The financial services business was one of the strongest elements in MSs

The financial services business was one of the

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The financial services business was one of the strongest elements in M&S°s portfolio and the in-store M&S account card remained popular with 5.2 million account holders. ±Clear profit centers° translated into a fundamental reorganization of the business, into five distinct operating divisions ² UK Retail, International Retail, Financial Services, Property and Ventures. For the first time the colossal UK retail business was to be managed as a whole rather than along product lines. Central management was to be ±streamlined° giving store and regional managers more control over operating decisions. Meanwhile, the organization°s knowledge of its customers was to be pooled into a single central marketing group. The new- found customer focus catapulted marketing concerns up the management agenda. The new department would help to ensure: Better communication of M&S core values.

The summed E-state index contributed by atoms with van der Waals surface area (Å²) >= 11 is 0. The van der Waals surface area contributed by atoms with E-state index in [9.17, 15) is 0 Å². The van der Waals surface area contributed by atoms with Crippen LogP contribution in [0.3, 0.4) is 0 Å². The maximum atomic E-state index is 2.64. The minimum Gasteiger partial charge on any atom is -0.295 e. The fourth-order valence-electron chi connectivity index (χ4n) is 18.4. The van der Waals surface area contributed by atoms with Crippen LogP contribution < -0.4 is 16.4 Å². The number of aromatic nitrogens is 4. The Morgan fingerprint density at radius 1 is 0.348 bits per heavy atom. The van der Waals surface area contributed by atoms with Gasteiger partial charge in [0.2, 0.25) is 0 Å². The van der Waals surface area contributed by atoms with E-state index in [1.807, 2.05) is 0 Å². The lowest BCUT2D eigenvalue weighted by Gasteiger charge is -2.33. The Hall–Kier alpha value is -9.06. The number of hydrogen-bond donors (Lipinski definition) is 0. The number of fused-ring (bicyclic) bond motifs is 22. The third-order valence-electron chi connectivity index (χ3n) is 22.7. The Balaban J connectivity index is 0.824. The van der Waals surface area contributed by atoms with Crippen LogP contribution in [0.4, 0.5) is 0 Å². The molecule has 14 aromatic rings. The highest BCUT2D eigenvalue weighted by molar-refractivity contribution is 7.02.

MOVING MOUNTAINS AT MARKS & SPENCER Better presentation throughout the chain, by showing products with bolder, more coordinated displays. Better ranges at local store level with more consistent availability of popular items. Better use of customer information, whether from charge card and mail order databases or sales reporting systems, to target promotions more effectively. Spring 1999 saw the launch of a major advertising campaign to promote the M&S brand values. Regarding the issue of better presentation, M&S had at last decided to introduce more modern merchandising techniques. That year it began experimenting with the low- stock boutique-style displays at its new store in the Bluewater shopping complex in Kent, but soon found that it lacked the necessary expertise to make it work well. There, as elsewhere, stock availability had become a serious problem. Having been overwhelmed with unsold stock the previous season (Autumn/Winter 1998/9) the retailer had put much tighter controls in place, but these were reducing availability of goods to individual stores. Consumers could pick up the jacket they needed, but often found that the matching trousers were unavailable in store in the size required. The company emphasized that it was willing to order items on request from the store°s designated stock at the warehouse or from other stores. But customers were looking for immediate availability. °In the past, if a shop had run out of something I needed, I thought it was my fault for getting there too late. Now I±m not so tolerant. I expect stores to rearrange themselves so they±re always ready for me´ [M&S Customer, May 2000 viii ] Within M&S poor buying decisions were attributed to a lack of communication between customers and the senior managers responsible for purchasing decisions. Consumer requirements and all aspects of branding were being examined by one or another of the 34 management consultancy firms working for M&S during this period. One of the consultancies had conducted consumer focus group sessions as part of the marketing strategy review, revealing huge demand for more women°s clothing in larger sizes. Analysts wondered out loud as to why M&S had had to resort to focus groups to reveal this fact.

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